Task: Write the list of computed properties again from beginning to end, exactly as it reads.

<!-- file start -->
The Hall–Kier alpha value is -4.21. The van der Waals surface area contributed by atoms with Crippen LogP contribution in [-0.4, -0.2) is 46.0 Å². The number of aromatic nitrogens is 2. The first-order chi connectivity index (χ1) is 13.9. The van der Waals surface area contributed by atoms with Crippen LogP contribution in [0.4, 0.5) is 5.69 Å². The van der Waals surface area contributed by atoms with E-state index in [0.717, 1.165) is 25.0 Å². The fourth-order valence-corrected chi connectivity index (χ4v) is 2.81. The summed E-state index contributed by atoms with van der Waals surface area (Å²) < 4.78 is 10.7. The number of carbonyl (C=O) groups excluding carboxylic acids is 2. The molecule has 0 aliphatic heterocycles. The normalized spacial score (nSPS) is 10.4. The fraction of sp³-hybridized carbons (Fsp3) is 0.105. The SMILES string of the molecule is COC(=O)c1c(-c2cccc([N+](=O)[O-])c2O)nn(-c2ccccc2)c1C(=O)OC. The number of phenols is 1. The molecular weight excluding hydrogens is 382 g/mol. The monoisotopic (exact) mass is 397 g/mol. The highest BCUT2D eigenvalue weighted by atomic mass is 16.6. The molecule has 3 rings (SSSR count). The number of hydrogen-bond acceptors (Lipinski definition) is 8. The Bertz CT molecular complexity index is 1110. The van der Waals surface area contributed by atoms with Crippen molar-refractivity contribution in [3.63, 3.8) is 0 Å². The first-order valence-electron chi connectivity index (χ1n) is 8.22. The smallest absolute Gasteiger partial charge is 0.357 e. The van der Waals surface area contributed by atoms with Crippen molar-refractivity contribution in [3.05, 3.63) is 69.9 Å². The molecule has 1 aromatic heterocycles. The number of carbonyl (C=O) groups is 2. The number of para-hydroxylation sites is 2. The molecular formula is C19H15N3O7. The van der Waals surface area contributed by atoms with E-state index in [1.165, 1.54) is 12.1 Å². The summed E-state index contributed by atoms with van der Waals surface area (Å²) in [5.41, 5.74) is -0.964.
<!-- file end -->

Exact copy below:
The Hall–Kier alpha value is -4.21. The van der Waals surface area contributed by atoms with Crippen LogP contribution in [-0.4, -0.2) is 46.0 Å². The number of aromatic nitrogens is 2. The first-order chi connectivity index (χ1) is 13.9. The van der Waals surface area contributed by atoms with Crippen LogP contribution in [0.4, 0.5) is 5.69 Å². The van der Waals surface area contributed by atoms with E-state index in [0.717, 1.165) is 25.0 Å². The fourth-order valence-corrected chi connectivity index (χ4v) is 2.81. The summed E-state index contributed by atoms with van der Waals surface area (Å²) < 4.78 is 10.7. The number of carbonyl (C=O) groups excluding carboxylic acids is 2. The molecule has 0 aliphatic heterocycles. The normalized spacial score (nSPS) is 10.4. The fraction of sp³-hybridized carbons (Fsp3) is 0.105. The SMILES string of the molecule is COC(=O)c1c(-c2cccc([N+](=O)[O-])c2O)nn(-c2ccccc2)c1C(=O)OC. The number of phenols is 1. The molecular weight excluding hydrogens is 382 g/mol. The monoisotopic (exact) mass is 397 g/mol. The highest BCUT2D eigenvalue weighted by atomic mass is 16.6. The molecule has 3 rings (SSSR count). The number of hydrogen-bond acceptors (Lipinski definition) is 8. The Bertz CT molecular complexity index is 1110. The van der Waals surface area contributed by atoms with Crippen molar-refractivity contribution in [3.63, 3.8) is 0 Å². The first-order valence-electron chi connectivity index (χ1n) is 8.22. The smallest absolute Gasteiger partial charge is 0.357 e. The van der Waals surface area contributed by atoms with Crippen molar-refractivity contribution in [3.05, 3.63) is 69.9 Å². The molecule has 1 aromatic heterocycles. The number of carbonyl (C=O) groups is 2. The number of para-hydroxylation sites is 2. The molecular formula is C19H15N3O7. The van der Waals surface area contributed by atoms with E-state index in [1.165, 1.54) is 12.1 Å². The summed E-state index contributed by atoms with van der Waals surface area (Å²) in [5.41, 5.74) is -0.964.